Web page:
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Ольга Іщенко (Львів, Україна)

Going back to the history of Competency-Based Language Teaching (CBLT) that emerged in the United States in the 1970s we must emphasize that it has always been focused “on the learners and on what they are expected to do with the language” [5, p.141]. This approach can be described as “defining educational goals in terms of precise measurable descriptions of the knowledge, skills, and behaviors students should possess at the end of a course of study” [5, p.141].

The development of professional standards for teachers has grown in importance in the field of education in all countries including Ukraine. Introduction of the

standards for teaching facilitates national agreement and consistency around what constitutes quality teaching and national collaboration in supporting quality teaching. Understanding what teachers know, do and value is an important step in

enhancing the profile and standing of the profession. For this purpose we must differentiate at least five dimensions of the teacher’s work.

Dimension 1 describes the complex task of teaching and learning. It outlines how teachers plan,develop, manage and apply a variety of teaching strategies to support quality student learning.

Phase 1. Teachers facilitate student learning by planning lessons that engage

students and provide a purpose for learning. They experiment with different

approaches to teaching, addressing the needs of students and priorities of the

school. In this phase, learning is often teacher directed with the teacher taking

responsibility for determining what students will learn, to what degree and how.

Phase 2. Teachers develop a personal philosophy of teaching and learning based on extensive trialling of different teaching approaches. They are confident of their methods, providing more individualised education programs for students. Students are given greater opportunity to determine what and how they learn, what level of achievement they aim for and how they will demonstrate their level of understanding. In this phase, student-centred learning is a focus and teachers recognise their role includes acting as a facilitator and guide to learning.Phase 3. Teachers focus on student-centred learning and have an extensive repertoire of teaching strategies. They negotiate learning outcomes with students to support students in becoming autonomous learners. These teachers have a more global approach and recognise that student learning is best supported not only by the teacher but also by the wider community. They make themselves open to new and developing trends in education, acknowledging that teachers, colleagues, specialists and parents/caregivers must all work as a team in order to provide the best education for students.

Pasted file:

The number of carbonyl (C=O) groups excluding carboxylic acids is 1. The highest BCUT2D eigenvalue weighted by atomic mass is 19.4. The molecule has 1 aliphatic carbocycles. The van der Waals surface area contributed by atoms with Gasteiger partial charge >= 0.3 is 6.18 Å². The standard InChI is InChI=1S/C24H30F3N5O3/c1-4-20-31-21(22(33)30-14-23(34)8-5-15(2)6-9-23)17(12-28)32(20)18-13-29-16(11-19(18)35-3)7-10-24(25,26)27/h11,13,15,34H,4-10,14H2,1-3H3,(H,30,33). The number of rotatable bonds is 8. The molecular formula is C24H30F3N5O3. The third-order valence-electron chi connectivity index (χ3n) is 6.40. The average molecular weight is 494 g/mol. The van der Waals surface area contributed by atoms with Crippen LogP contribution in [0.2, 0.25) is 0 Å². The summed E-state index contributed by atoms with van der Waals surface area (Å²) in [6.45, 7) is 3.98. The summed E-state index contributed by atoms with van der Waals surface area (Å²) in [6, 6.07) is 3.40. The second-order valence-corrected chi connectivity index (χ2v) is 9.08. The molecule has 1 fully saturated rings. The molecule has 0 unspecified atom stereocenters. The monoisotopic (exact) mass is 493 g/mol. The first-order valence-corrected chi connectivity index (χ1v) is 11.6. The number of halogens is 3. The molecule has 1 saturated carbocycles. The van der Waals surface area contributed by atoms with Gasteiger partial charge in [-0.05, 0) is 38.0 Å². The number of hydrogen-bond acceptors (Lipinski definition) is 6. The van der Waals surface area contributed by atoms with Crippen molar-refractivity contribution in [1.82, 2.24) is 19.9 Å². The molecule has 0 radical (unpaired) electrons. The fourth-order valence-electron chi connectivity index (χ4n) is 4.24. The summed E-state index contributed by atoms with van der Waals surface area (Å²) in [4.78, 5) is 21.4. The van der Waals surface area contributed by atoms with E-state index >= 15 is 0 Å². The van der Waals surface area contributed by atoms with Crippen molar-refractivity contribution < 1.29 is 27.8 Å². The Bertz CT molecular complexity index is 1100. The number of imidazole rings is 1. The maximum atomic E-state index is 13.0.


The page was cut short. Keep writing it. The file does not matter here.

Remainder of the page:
Dimension 2 describes how teachers monitor, assess, record and report student learning.

Phase 1. Teachers assess learning experiences using a variety of assessment

strategies that allow all students to demonstrate their understanding of different

outcomes. Phase 2. Teachers record the information gathered through assessment

with accuracy and consistency. They use this information to report to parents and

caregivers on student outcomes. Phase 2. Teachers have a more extensive range of methods for assessing and recording student outcomes. They make evidence-based judgements about student outcomes and plan for further learning. When reporting, these teachers provide feedback to a wider audience and actively participate in whole-school monitoring, recording and reporting activities. They also ensure the validity of their assessment by verifying their interpretations with colleagues. Phase 3. Teachers recognise that assessment must be an ongoing process that provides information about student achievement as a result of learning experiences. They develop exemplary assessment strategies inclusive of students’ individual needs. When reporting they offer valuable insights into students’ beginning level of understanding, progress after completing programs of work and suggestions for future focus. Phase 3. Teachers take an active role in the development and application of whole-school monitoring, recording and reporting activities. They share their knowledge and experience of using innovative assessment to assist colleagues. They also review the effectiveness of their work.